2. I can’t wait until Valkenburg is fished. Here’s someone who doesn’t have Missioula’s long-term interests at heart, at all!

    First he rolls right over the democratic process with his unfounded fears about a drug he knows nothing about, and now he’s ensuring Missoula residents will be paying higher taxes for years, simply because his cute ego was damaged when the DOJ told him he didn’t know how to do his job.

    Missoula, join me in condemning this fool and ensuring he does not get into office again. That huge deficit at the U and the drop in enrollment is directly related to what he and his office are doing. His actions are going to hurt the community for years to come, and in more ways than one.

    • JC

      “That huge deficit at the U and the drop in enrollment is directly related to what he and his office are doing. His actions are going to hurt the community for years to come, and in more ways than one.”

      Glad to hear someone finally talk about the elephant in the room re: UM enrollment.

  3. One thing I think you’ll see more democrats do this session is get rid of the power people have to use the courts.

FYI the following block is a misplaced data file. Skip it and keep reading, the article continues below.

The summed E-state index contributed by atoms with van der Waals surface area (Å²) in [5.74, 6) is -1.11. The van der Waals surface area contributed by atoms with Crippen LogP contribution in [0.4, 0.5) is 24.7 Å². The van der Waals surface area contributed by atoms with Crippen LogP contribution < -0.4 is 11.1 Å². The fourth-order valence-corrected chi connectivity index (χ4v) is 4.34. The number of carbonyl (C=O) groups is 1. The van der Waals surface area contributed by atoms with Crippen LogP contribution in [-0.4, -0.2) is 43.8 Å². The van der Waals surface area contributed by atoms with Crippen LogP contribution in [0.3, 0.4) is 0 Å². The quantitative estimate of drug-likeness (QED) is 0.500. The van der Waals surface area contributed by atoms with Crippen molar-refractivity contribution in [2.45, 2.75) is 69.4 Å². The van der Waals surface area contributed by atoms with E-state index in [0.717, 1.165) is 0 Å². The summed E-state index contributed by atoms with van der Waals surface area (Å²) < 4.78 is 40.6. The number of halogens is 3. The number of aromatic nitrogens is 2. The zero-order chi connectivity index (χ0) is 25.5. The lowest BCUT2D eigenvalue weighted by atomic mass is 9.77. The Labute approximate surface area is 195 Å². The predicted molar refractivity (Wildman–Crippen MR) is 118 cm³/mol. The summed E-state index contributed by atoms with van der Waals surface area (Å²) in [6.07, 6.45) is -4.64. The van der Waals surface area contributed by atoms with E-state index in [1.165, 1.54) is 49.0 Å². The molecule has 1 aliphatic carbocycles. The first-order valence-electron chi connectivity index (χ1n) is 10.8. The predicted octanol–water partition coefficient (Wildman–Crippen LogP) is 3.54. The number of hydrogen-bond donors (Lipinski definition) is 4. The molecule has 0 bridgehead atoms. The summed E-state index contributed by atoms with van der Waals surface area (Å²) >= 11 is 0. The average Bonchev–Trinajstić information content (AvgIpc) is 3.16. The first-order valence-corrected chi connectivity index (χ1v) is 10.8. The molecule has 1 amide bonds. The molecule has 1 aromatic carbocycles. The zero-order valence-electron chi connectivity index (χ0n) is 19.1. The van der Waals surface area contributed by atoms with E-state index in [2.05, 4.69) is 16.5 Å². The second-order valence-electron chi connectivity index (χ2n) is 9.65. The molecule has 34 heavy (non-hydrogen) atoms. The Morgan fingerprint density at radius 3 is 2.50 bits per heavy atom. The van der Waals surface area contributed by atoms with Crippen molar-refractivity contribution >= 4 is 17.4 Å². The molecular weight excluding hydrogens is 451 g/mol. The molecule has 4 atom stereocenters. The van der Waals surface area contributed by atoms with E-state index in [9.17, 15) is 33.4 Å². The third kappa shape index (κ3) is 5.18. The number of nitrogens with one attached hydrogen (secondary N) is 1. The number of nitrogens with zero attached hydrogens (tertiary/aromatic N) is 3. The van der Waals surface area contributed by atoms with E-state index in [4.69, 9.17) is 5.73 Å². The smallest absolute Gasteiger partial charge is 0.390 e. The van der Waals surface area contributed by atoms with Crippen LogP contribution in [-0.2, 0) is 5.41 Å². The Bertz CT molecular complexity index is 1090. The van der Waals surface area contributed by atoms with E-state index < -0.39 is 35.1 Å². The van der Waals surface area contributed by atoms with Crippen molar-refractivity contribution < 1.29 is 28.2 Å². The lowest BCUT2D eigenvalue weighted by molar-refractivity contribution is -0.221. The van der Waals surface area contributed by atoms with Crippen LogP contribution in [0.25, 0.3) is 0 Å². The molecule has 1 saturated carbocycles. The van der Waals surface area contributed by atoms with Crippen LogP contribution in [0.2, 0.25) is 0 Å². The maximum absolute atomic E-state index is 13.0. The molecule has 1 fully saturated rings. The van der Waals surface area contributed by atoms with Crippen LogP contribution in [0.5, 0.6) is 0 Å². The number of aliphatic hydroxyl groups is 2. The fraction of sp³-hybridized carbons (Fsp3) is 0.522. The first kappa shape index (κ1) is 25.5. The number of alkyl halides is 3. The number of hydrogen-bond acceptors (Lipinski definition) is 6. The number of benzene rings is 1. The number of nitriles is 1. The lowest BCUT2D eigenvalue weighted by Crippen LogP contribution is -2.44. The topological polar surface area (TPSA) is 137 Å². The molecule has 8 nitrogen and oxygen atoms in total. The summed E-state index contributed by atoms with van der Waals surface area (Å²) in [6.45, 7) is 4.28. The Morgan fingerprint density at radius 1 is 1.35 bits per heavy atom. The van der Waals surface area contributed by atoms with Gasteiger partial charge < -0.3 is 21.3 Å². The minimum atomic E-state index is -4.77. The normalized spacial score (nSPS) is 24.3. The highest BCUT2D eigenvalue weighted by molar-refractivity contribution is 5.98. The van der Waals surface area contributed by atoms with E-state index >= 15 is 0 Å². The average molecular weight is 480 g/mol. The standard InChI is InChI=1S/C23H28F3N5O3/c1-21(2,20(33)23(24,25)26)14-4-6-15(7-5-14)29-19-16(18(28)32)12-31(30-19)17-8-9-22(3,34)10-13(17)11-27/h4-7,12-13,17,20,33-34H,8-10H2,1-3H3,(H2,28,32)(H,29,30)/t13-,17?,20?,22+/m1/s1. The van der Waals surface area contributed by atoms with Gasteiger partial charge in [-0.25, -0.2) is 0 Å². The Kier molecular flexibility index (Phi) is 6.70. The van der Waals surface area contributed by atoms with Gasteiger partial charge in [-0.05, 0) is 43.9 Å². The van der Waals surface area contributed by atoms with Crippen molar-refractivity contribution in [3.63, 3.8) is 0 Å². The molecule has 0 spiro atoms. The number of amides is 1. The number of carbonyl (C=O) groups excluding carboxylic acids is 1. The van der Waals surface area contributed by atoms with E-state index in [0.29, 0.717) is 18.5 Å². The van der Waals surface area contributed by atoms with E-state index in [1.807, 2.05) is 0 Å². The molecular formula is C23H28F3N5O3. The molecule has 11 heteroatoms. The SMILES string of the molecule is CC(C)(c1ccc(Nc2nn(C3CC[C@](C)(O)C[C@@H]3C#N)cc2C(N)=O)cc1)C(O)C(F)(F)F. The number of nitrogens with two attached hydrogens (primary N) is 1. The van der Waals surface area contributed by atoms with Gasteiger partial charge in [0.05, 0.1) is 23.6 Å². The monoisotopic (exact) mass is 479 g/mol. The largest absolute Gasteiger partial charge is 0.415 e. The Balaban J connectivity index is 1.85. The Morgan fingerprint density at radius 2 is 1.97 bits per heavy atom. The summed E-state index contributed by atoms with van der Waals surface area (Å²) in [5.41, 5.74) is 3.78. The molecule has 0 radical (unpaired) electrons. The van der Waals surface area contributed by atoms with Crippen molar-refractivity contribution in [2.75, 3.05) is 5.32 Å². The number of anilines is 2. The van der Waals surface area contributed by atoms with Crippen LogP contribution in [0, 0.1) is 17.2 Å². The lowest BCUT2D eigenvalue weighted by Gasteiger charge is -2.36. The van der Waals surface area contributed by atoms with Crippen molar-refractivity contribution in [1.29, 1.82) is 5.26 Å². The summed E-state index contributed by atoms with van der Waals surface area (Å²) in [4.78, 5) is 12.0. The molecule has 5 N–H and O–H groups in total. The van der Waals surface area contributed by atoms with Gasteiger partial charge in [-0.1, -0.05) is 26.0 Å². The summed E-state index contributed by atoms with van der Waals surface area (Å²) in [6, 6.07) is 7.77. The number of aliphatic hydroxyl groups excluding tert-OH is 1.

Businesses can’t do business here because of the liabilities they’ll face. Worker’s comp is an issue. The Marginal income tax. These are all issues many people in Missoula have no clue about.

    Joining together with some of those Tea Party folks in Helena to give them some of what they want so we can get some of what we want is the only way to go. That legislature will be republican with a hint of Tea Party and we know it. The democrats probably won’t get much done.

    But from what I’ve seen trying to run on their ticket, they’re not too concerned. From what I’ve seen I don’t think the democrats are really too concerned about taking the legislature. This mainly stems from my own problems getting the democrats to take me seriously, and to even get printing done for me.

    All in all, they’re quite incompetent. If I ran my business like the democrats are running their attempt to get that capitol back, well, I’d be out of business.

  4. I fail to see what partisan politics has to do with what is going on in the County Attorney’s Office or in regard to the panhandling ordinances. It seems to me that there are many “Missoula Democrats” working on opposing sides of both issues. The panhandling ordinance didn’t get sent back to committee because Will Deschamps was looking out for equal protection and civil rights.

    And Greg, I am sure your colleagues who are spending time and money also running for office– fighting to ensure some semblance of Democratic values are represented against great adversity and sometimes bigoted ignorance in the Montana Capitol– will be interested to hear that you feel they “won’t get much done” next session. Speaking from experience, I know our friends in choice, conservation, equality, and education feel much, much differently.